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Math 1

Reasoning with Equations and Inequalities; Represent and solve equations and inequalities graphically

NC.M1.A-REI.10 Understand that the graph of a two variable equation represents the set of all solutions to the equation.

Interpreting Functions

Understand the concept of a function and use function notation.

NC.M1.F-IF.1 Build an understanding that a function from one set (called the domain) to another set (called the range) assigns to each element of the domain exactly one element of the range by recognizing that:

• if f is a function and x is an element of its domain, then f(x) denotes the output of f corresponding to the input x.

• the graph of f is the graph of the equation y = f(x).

NC.M1.F-IF.2 Use function notation to evaluate linear, quadratic, and exponential functions for inputs in their domains, and interpret statements that use function notation in terms of a context.

NC.MI.F-IF.3 Recognize that recursively and explicitly defined sequences are functions whose domain is a subset of the integers, the terms of an arithmetic sequence are a subset of the range of a linear function, and the terms of a geometric sequence are a subset of the range of an exponential function.

Interpreting Functions

Interpret functions that arise in applications in terms of the context.

NC.M1.F-IF.4 Interpret key features of graphs, tables, and verbal descriptions in context to describe functions that arise in applications relating two quantities, including: intercepts; intervals where the function is increasing, decreasing, positive, or negative; and maximums and minimums.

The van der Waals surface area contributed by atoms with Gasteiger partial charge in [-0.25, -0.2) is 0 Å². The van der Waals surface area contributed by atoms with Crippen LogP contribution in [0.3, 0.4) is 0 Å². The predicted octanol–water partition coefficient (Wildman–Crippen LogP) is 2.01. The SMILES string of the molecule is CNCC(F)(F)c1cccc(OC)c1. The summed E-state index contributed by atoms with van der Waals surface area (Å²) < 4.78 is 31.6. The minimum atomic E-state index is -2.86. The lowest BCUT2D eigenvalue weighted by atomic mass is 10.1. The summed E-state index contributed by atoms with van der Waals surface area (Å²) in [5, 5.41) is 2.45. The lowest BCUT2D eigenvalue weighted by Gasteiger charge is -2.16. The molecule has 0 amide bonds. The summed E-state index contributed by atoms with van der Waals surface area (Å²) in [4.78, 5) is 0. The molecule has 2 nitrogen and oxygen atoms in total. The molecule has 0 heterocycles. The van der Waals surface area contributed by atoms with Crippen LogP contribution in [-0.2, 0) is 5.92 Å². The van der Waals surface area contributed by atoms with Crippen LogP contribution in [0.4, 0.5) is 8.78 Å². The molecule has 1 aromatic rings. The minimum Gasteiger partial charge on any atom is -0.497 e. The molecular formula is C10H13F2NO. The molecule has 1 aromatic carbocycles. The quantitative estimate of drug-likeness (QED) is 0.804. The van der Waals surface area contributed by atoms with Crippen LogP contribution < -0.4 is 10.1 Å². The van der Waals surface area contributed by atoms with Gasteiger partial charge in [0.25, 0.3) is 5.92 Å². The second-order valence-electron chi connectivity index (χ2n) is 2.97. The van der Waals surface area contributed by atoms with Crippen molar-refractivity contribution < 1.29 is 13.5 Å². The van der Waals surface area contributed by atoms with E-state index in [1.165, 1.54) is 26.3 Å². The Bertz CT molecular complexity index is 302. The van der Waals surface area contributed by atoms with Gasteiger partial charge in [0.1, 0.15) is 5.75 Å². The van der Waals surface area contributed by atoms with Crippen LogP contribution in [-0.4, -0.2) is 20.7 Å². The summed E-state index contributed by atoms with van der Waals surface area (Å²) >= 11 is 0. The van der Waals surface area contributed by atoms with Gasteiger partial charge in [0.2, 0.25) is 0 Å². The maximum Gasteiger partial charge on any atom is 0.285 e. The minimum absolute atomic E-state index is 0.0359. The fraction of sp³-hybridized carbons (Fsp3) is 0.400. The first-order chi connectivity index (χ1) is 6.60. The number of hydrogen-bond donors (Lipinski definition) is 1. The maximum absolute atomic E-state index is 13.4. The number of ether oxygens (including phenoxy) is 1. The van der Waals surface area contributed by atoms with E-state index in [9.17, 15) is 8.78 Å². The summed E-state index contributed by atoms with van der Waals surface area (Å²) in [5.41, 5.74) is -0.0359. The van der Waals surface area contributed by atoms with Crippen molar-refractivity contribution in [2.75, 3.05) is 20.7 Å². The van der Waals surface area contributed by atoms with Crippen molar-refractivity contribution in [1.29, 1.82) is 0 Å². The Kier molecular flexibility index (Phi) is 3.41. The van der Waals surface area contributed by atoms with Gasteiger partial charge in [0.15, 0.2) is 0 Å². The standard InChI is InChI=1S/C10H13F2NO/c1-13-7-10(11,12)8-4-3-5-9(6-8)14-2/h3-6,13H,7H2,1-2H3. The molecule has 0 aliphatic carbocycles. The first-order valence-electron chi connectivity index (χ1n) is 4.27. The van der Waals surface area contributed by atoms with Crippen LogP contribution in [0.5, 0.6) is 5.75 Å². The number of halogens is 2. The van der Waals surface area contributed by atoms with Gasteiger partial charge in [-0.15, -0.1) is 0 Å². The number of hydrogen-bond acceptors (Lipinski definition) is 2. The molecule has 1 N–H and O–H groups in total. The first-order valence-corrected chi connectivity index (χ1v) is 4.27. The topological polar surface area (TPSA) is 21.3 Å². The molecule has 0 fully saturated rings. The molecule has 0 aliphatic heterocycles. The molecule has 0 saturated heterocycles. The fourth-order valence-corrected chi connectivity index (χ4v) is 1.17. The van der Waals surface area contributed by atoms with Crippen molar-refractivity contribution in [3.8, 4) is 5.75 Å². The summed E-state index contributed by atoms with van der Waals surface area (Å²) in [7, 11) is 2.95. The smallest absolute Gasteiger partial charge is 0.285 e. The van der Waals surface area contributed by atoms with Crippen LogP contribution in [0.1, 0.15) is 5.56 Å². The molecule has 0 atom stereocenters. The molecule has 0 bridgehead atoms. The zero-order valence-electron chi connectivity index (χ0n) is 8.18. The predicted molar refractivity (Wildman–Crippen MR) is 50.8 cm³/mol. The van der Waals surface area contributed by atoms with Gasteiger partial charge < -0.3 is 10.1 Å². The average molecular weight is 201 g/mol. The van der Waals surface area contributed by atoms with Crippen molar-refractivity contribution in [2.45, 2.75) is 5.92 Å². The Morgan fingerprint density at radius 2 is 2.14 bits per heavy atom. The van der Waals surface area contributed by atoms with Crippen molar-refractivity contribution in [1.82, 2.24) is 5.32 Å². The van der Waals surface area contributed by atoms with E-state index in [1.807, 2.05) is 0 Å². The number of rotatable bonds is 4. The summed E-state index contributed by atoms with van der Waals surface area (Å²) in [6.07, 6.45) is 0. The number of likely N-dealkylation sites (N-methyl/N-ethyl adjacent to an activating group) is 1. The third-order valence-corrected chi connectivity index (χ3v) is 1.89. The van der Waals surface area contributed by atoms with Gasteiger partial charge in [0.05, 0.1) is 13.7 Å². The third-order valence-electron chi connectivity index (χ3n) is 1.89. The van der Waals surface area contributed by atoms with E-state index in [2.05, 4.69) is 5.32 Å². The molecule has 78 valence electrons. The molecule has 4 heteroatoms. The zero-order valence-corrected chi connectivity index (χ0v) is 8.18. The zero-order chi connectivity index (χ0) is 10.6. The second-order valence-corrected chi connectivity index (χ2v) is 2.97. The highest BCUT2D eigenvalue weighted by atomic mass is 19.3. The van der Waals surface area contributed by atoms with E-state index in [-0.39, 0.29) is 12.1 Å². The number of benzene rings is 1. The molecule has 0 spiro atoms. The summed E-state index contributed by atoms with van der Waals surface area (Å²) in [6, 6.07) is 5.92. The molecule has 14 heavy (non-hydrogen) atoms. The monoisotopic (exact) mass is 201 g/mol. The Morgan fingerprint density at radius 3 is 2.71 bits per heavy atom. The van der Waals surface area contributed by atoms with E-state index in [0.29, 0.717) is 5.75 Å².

NC.M1.F-IF.5 Interpret a function in terms of the context by relating its domain and range to its graph and, where applicable, to the quantitative relationship it describes.

NC.M1.F-IF.6 Calculate and interpret the average rate of change over a specified interval for a function presented numerically, graphically, and/or symbolically.

Interpreting CategorInterpreting Categorical and Quantitative Data

Interpret linear models.

NC.M1.S-ID.7 Interpret in context the rate of change and the intercept of a linear model. Use the linear model to interpolate and extrapolate predicted values. Assess the validity of a predicted value.

NC.M1.S-ID.8 Analyze patterns and describe relationships between two variables in context. Using technology, determine the correlation coefficient of bivariate data and interpret it as a measure of the strength and direction of a linear relationship. Use a scatter plot, correlation coefficient, and a residual plot to determine the appropriateness of using a linear function to model a relationship between two variables.

NC.M1.S-ID.9 Distinguish between association and causation.

Summarize, represent, and interpret data on a single count or measurement variable.